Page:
Ballarat International Foto Biennale headline artist Liu Bolin isn’t shy in making a stand on global politics.
The internationally-renowned performance artist and photographer was born in 1973 in the Shandong province of eastern China, where he continues to live and work.
His artistic journey began in the 1990s as China was recovering from the devastating effects of the Cultural Revolution, with its economic development on the upswing and the stabilisation of its political situation.
Liu’s photographs and sculptures have been exhibited in museums and institutions worldwide. His 2013 TED Talk has been viewed by nearly 1.5 million people online.
In 2015, Liu was commissioned by the United Nations Global Goals campaign to create an image to promote 17 goals— including ending poverty and encouraging sustainable development—where he faded into the backdrop of 193 country flags.
We spoke to Liu about how he came to be known as the invisible man.
I began the series Hiding In The City in 2005 following the destruction of Suo Jin Cun, the artist village I was working in at the time. I wanted to use my art to depict my disapproval of the situation and as a protest against its forced demolition. Specifically, I used the stillness of my body and my ability to blend in to the landscape as a form of silent protest. This camouflage represents those forgotten workers of the Chinese economic revolution.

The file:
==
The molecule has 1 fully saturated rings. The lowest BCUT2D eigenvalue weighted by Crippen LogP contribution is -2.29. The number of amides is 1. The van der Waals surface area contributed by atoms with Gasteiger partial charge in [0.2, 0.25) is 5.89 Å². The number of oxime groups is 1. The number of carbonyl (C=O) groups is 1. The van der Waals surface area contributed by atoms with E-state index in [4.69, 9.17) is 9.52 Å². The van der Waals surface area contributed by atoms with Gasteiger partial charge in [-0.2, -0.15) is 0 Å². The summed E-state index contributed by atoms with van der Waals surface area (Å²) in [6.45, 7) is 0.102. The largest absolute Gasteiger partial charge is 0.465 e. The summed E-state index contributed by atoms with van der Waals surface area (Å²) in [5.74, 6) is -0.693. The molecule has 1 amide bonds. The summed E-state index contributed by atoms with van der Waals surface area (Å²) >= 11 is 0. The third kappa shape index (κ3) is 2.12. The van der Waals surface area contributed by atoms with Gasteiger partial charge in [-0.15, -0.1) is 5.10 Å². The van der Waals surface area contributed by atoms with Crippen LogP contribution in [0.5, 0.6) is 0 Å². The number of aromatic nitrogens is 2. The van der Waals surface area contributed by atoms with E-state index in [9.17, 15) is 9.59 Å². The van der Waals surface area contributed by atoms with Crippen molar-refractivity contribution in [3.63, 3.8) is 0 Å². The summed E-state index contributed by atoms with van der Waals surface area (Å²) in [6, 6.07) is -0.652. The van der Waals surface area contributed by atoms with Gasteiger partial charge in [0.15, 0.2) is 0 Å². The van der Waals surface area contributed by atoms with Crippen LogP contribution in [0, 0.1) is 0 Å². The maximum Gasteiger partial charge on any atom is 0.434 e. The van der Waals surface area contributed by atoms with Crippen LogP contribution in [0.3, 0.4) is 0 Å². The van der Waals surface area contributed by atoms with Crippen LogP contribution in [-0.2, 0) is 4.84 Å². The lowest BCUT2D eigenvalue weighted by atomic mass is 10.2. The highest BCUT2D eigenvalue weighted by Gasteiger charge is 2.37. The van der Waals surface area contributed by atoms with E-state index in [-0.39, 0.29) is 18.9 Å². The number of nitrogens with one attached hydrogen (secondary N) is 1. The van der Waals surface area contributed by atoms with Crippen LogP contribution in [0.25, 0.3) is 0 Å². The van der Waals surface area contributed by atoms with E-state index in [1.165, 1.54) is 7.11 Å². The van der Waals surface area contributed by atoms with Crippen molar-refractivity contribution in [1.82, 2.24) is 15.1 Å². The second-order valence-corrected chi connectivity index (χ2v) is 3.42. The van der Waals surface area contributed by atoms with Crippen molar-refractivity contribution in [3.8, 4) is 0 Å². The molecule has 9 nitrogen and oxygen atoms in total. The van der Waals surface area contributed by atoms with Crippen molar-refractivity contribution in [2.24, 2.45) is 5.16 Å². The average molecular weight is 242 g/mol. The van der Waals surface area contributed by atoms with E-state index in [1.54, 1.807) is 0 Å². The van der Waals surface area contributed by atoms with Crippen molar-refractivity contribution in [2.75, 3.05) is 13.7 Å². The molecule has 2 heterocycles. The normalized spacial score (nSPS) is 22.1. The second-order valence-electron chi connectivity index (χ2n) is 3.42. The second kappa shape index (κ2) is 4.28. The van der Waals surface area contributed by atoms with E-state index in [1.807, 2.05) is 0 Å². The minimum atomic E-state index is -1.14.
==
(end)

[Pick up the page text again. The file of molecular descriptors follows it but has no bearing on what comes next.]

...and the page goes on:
I work in collaboration with a number of artists and production staff over a period of several hours. The act of becoming invisible or blending with the background is the key performative element of the work. The photograph itself is the visual record of this performance. The photograph allows the performance to remain immortal and my silent protest to continue in perpetuity.
I have been fortunate to collaborate with some extremely talented artists and people. Some of my most memorable are working with (French artist) JR at the Louvre in Paris and also on projects with Kenny Scharf, Jon Bon Jovi, Jean Paul Gaultier, Fernando Botero, Carlos Cruz-Diez and Annie Leibovitz.
The exhibition aims to demonstrate how my strategy of camouflage has allowed me to produce images that resonate globally with viewers across time and place. It takes viewers through my concerns regarding ethical living, freedom from domination, fulfilment of one’s potential and human rights. Audiences can expect an explosion of colour, a reimagining of the typical art gallery environment, incredible moments of interaction, contemplation and solace. For this exhibition, I have worked with leading exhibition designers and curators to create a memorable experience for all those (children and adults) interested in art and global politics.
What: Liu Bolin’s Camouflage exhibition, part of the Ballarat International Foto Biennale
When: Now until October 20
Where: Art Gallery of Ballarat, 40 Lydiard St Nth